I’m not generally a person to notice hands. They are useful tools, and the opposable thumb helped humans to get us to where we are. If I want to look at the aspects of someone with respect to how they communicate, I look at their face. Their eyes, their mouth, eyebrows, if they wrinkle their brow.
Not in Italy. I’ve been here about a year now, and I have realized something: It is ALL about the hands. I found myself wondering today exactly how an armless Italian would communicate. Or how someone who was handcuffed behind his back would talk. See, I just don’t think they could do it. They would be at a loss for words, because for Italians, their words originate in their hands, and then travel to the mouth, and come out. Sometimes something is lost in that travel, but the message still comes across, clear as day, because it is all about the hands- they say everything. The first couple of times I tried watching American movies dubbed into Italian, I was confused. I should have been able to understand what they were saying, but I couldn’t. I was just completely and totally not getting a word, and couldn’t follow the story. It was only later that I realized why- they don’t move their hands! The expressions were all wrong. Italian language isn’t just words, it is movements, which generally all originate in the hands. Now, a ‘hand movement’ might actually be a whole body movement, with them flailing around and jumping and such, but it is just an extension of their hands moving.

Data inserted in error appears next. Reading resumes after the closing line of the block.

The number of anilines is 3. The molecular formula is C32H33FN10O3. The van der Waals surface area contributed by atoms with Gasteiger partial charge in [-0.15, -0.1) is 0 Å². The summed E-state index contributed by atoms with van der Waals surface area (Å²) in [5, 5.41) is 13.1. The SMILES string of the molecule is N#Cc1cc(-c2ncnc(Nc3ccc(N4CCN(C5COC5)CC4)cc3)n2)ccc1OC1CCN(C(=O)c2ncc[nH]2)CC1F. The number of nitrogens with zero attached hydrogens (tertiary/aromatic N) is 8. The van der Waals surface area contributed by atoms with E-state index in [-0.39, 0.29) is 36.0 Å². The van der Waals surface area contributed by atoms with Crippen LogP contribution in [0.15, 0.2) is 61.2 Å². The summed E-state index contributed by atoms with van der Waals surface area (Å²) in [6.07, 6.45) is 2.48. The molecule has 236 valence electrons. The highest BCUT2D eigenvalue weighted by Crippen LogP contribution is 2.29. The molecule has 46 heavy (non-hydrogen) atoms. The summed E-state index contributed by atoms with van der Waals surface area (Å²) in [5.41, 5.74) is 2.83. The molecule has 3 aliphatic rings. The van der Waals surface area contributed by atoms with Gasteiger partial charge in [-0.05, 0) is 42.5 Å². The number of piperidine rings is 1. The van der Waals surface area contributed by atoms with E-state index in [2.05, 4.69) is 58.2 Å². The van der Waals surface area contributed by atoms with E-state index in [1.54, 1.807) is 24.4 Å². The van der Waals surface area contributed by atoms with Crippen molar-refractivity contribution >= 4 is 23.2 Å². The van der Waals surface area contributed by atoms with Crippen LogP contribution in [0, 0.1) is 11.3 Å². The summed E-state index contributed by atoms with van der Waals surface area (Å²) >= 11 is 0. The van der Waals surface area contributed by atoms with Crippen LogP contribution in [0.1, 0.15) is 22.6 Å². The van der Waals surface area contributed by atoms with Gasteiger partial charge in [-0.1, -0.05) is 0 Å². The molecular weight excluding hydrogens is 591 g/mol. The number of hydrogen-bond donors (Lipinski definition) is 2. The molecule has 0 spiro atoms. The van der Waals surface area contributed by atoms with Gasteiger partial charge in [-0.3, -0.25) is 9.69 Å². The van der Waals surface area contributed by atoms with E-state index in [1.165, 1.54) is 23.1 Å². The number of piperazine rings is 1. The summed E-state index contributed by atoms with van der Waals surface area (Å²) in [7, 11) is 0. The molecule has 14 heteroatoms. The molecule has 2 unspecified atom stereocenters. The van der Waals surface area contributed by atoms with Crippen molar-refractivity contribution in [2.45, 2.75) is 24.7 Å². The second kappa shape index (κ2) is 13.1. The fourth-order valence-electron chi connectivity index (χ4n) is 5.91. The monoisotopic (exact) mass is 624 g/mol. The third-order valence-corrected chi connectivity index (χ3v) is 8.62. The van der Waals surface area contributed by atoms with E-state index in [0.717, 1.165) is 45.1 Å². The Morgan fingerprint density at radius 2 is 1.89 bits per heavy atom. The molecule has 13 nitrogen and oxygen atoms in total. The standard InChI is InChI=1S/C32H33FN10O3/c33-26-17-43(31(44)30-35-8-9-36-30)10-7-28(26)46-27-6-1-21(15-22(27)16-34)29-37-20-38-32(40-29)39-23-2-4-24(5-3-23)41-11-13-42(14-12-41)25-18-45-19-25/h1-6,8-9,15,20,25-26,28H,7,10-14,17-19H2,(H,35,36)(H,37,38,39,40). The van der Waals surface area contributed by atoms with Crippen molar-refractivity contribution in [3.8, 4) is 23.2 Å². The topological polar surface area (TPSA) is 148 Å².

Italians are funny. I see them riding their bicycles through rush hour traffic, cigarette in one hand, mobile in the other. They somehow manage to maneuver through crazy Italian driving, and smoke and talk on the phone. But they aren’t just talking into the phone. They are gestering like crazy, somehow managing to smoke, hold the phone, and not fall off the bike or run into a tree, pedestrian, car, or Roman ruin. I get the bajeezus scared out of me sometimes when my husband drives, because he likes to talk on the phone, as he is a bit of a social butterfly. He follows the law and has his mobile in hands free mode, but you know what that means for an Italian? One more hand to gesture with! I often find myself squeeling because of the certain death that will soon befall be because his hands are flying through the air (not at 10 and 2 o’clock on the steering wheel), making wild gestures, unseen but certainly somehow felt by the person on the other end of the phone, to illustrate and punctuate his points. Somehow we haven’t died yet.
I do it now, too. I DARE you to try to properly say something in Italian without moving your hands. Or without even imagining moving your hands. Really, try it. You can’t do it.
By properly saying something in Italian, I am not even talking mainly about the pronunciation. It’s the enunciation. The expression. The emphasis on certain words, and the enjoyment of saying them. A certain… flair, that only someone (in the mind of an American, mind you) with a name like Fabio, Giancarlo, or Massimo can pull off. Savoring certain parts of the word, holding them, round and warm in your mouth like a delicious chocolate truffle, or spewing them out like sharp bits of ice, punctuating the warm fullness. Like a rollar coaster, and adventure, the word building up to a climax before you fall perhaps to your death, or perhaps to another undulating phrase. The more exciting the word, the more important, the more beautiful or fun to say, the bigger the hand movement.